Thus as the Mark Twain once advised someone who came to him for investing the money to “invest in the land because they don’t make it anymore”, land can catapult your future.

2.6 Million Old Fossils found in Masol Village of Punjab

Shivalik mountains have been suggested to be 16 to 5 million years old. Much of present day Himachal Pradesh is situated in these hills. Punjab, Haryana plains sit just below these hills. This area has many perrenial rivers flowing through these states. Due to this, the area must have been rich in vegetation and plenty of water made which had made it an ideal place for many animals to inhabit it.

In fact, a research conducted jointly  by India-based Society for Archaeological & Anthropological Research (SAAR) and France’s National Scientific Research Center (CNRS) and department of prehistory of the National Museum of Natural History has found rich cache of diverse fossils of fauna which is being dated back to 2.6 millions years claiming them to be the oldest fossils shadowing the ones found in the Rift Valley of Ethiopia which are said to be 2.58 million years old.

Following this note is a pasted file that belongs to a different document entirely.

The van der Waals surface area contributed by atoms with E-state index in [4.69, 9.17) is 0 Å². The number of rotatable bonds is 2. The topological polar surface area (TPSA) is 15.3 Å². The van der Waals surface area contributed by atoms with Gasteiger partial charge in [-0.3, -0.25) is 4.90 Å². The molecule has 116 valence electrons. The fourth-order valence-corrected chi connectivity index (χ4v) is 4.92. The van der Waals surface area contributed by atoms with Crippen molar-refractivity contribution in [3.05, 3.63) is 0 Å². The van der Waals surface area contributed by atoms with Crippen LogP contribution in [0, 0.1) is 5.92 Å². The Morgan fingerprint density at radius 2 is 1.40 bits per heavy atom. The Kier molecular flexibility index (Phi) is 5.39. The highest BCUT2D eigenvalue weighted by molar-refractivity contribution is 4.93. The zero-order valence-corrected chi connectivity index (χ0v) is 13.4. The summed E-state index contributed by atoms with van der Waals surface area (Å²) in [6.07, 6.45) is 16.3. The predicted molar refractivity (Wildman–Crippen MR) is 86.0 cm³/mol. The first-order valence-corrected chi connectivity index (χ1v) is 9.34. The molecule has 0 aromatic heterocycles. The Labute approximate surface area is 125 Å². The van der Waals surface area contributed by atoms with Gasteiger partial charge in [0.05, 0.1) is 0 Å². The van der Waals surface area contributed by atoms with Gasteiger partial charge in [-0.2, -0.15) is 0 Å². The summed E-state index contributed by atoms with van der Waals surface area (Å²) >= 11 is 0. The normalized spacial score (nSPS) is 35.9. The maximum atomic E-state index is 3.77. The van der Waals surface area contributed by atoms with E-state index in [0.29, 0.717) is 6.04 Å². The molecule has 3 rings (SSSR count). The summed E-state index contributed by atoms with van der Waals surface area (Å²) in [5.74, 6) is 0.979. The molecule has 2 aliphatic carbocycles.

The excavations were carried out in the Masol village of Mohali which is situated in the foothills of Shivalik.

In fact, more than 2,000 fossils of different herbivores have been found by the team during digging. These include Stegodon, an ancient elephant with tusks up to four metres, and Sivatherium, a giant giraffe.

Stegodon
sivatherium

The study adds that before this find, the oldest sites were in the Rift Valley of Ethiopia dating back to 2.58 million years.The team has also found 14 fossils of Leptobos, pre-historic ancestors of modern-day cows that weighed up to 320 kilogrammes

Leptobos
Leptobos

These rare fossils, excavated between September 2009 and March 2015, were bubble-wrapped and dispatched to a French lab.

The team says that it is a multi disciplinary effort involving specialists from the field of geology, geomorphology, sedementology , physics, palaeontology , taphonomy. The research paper on these fossils has been called “Taphonomical studies of the Plio-Pleistocene Transition Fauna of Masol in Shivalik Frontal Range, Northwestern India”. Due to the tectonic activity in this region, many fossils buried deeper have moved to shallower depths.

The scientists have already conducted paleo-magnetic dating electron spin resonance (ESR) tests on the fossils to know their age.